Dealing With Employee Terminations
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In a recent workshop I conducted on "The Art of Dealing with Difficult
People", we spent some time discussing terminations. If you've ever had to
terminate someone, you know how difficult and stressful this can be. (Donald
Trump excluded!) Over the years, I've developed a leadership philosophy that has
enabled me to let someone go in a way that not only is more comfortable, but
creates an opportunity for me to develop them and their future.
I believe that most people set out to do a good job. They have the intention
of doing well and making a contribution. Therefore, when their quality of work
is poor even after I've worked with them, trained them, and provided them with
the proper tools, I know something is wrong. Here's the truth of the matter:
Generally, the poor quality of work is a SYMPTOM rather than a PROBLEM! What is
it a symptom of? Well, it could be caused by one or more problems. Most often,
I've found that the core problem is that they are in a role that doesn't match
their natural skills very well. They are in a job which requires a certain set
of skills and their strengths lie in other directions. Imagine having a creative
person in an accounting role, or a people person working in a private office
without the ability to interact with others. They would surely become unhappy,
their energy level and attitude would diminish, their focus would be lost, and
the quality of their work would suffer. It's only natural. I have often found
that by observing someone's natural strengths and comparing them to the skills
their job requires, a mismatch exists.
How does this happen? Aren't people aware of their strengths? No. Often they
are not. Or they think they should be able to do other things. Or they think
something is wrong with them. Or they are simply unhappy in their life and don't
know why. Think of how most people end up (especially early in our careers) in
the jobs they have or the fields they have chosen. Typically, coming out of high
school, we pick college subjects that we're good at, or we simply take a job
because someone offered one to us. There are a couple of consequences to these
actions. People end up in a field that they're good at but don't enjoy. (Just
because we're good at something doesn't mean we enjoy it.) Or, they end up in a
field because they've been buffeted about by life, not because they actually
sought an occupation out. It's very, very common to find people in the wrong
kind of job for their natural skill set.
Where is all this leading? One of the most important responsibilities a
leader has is to develop others. Somehow, many leaders lose sight of this
important role and miss the opportunity. What happens then is that they turn to
"discipline" rather than development". The truth is that, especially with
adults, discipline accomplishes nothing. Most often it either causes someone to
become passive-aggressive or it causes them to leave. Neither result helps them,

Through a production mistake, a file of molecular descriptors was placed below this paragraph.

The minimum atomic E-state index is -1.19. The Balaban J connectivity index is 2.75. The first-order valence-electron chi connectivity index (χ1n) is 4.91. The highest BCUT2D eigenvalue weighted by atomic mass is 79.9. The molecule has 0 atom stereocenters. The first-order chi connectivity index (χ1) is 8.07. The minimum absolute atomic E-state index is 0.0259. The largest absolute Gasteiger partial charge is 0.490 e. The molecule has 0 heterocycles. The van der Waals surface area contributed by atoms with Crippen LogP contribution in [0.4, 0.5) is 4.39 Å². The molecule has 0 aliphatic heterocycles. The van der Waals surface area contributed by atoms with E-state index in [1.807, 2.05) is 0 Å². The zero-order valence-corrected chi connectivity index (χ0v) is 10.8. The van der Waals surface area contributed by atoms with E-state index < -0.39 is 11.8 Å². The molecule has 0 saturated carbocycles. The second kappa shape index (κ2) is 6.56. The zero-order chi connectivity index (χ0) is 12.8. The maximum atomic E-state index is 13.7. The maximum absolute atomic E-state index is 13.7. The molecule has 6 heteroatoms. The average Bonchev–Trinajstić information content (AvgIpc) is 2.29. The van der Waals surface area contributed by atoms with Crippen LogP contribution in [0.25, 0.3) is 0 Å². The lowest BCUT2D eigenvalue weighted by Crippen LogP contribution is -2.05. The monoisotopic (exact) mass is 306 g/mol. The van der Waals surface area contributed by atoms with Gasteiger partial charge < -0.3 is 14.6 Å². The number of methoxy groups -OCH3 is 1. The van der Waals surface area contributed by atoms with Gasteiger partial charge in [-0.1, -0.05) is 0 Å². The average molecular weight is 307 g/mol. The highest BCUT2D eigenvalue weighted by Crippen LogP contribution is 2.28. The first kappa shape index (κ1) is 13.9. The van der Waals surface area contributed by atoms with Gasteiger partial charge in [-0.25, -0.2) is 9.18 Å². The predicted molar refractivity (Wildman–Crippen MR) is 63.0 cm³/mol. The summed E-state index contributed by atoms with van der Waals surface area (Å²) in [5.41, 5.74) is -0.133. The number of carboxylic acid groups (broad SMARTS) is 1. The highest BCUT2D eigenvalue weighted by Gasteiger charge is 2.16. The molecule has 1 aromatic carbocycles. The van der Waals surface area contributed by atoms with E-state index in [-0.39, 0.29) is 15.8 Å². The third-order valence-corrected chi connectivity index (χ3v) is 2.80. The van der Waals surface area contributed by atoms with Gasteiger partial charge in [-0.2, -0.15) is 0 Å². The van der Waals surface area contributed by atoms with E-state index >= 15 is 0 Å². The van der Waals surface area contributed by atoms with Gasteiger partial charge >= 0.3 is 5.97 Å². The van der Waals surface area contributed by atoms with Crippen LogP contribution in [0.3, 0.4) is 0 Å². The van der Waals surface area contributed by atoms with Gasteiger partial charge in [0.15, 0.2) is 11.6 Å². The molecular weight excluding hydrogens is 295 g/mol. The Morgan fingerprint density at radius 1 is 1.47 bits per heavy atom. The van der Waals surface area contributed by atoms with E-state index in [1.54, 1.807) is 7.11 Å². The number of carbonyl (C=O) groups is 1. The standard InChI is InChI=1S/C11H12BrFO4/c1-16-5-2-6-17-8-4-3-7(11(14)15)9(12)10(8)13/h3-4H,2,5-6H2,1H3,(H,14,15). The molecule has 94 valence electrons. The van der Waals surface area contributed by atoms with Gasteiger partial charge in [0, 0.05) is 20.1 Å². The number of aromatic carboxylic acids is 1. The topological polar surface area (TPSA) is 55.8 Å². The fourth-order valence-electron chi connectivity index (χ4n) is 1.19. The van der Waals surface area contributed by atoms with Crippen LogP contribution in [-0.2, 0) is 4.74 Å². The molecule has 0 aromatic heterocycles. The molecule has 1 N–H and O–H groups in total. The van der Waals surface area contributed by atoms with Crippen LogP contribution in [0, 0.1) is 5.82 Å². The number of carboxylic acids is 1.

and sometimes a disciplinary course of action can backfire and cause you or your
company further problems.
My solution to this is to use a more developmental approach. By keeping in
mind that poor work is a symptom and one that is often caused by a mismatch of
skills, I simply state the obvious. I'll bring someone into my office and make
this observation. I'll say, "You can't be happy here." Their reaction is pretty
consistent. At first, they're in shock from a statement like that. Once the
shock wears off, they pretty much agree. They'll open up and admit that they ARE
unhappy. Then I'll explain what I've observed. I'll highlight their best traits
and skills, and point out how their present role doesn't make use of them. It's
amazing how they'll light up by having someone note their good qualities. I'll
help them see that their present job requires different skills.
I'll follow that up by offering some examples of jobs that would better suit
their natural skills. Know what happens? They'll get this glint of excitement in
their eyes and they'll agree with you. I help them see a better, happier future.
I'll offer to help them update their resume and help them research companies who
could use someone with their skills.
Know what happens next? They thank me.
You don't have to take my word about this. I've spoken with a number of
leaders who have used this approach, and they relate the same results. I've even
heard of former employees who sought out their former manager up to a year later
to thank them for pointing them in the right direction.
By the way, make sure you set a time table for the departure of your
employee. Allowing someone to linger who is unhappy and who produces poor work
will continue to be detrimental. Also, please check with your HR department or
HR attorney to ensure compliance with company and government regulations
Remember, ... Leaders Develop Others.
© 2008 Exceptional Leadership, Inc.
About the Author
by Michael Beck, an Executive Coach and Strategist specializing in
employee engagement, executive development, and leadership
effectiveness. Connect on LinkedIn: www.linkedin.com/in/mjbeck
and visit www.michaeljbeck.com
to learn more.
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Article Published/Sorted/Amended on Scopulus 2008-12-29 01:40:55 in Employee Articles